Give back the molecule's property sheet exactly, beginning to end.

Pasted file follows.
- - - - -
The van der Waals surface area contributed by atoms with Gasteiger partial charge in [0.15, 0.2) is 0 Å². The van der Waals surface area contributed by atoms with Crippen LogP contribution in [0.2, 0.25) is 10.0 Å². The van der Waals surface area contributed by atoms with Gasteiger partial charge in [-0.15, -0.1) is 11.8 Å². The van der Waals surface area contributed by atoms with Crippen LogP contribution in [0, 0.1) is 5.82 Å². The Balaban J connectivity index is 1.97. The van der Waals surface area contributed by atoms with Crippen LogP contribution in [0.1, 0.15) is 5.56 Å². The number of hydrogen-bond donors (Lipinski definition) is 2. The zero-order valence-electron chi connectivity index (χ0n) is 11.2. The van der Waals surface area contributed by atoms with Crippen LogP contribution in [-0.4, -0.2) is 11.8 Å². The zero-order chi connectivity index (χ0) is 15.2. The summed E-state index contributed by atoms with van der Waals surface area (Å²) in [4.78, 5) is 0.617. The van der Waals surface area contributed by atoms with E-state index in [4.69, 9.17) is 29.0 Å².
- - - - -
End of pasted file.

The van der Waals surface area contributed by atoms with Gasteiger partial charge in [0.15, 0.2) is 0 Å². The van der Waals surface area contributed by atoms with Crippen LogP contribution in [0.2, 0.25) is 10.0 Å². The van der Waals surface area contributed by atoms with Gasteiger partial charge in [-0.15, -0.1) is 11.8 Å². The van der Waals surface area contributed by atoms with Crippen LogP contribution in [0, 0.1) is 5.82 Å². The Balaban J connectivity index is 1.97. The van der Waals surface area contributed by atoms with Crippen LogP contribution in [0.1, 0.15) is 5.56 Å². The number of hydrogen-bond donors (Lipinski definition) is 2. The zero-order valence-electron chi connectivity index (χ0n) is 11.2. The van der Waals surface area contributed by atoms with Crippen LogP contribution in [-0.4, -0.2) is 11.8 Å². The zero-order chi connectivity index (χ0) is 15.2. The summed E-state index contributed by atoms with van der Waals surface area (Å²) in [4.78, 5) is 0.617. The van der Waals surface area contributed by atoms with E-state index in [4.69, 9.17) is 29.0 Å².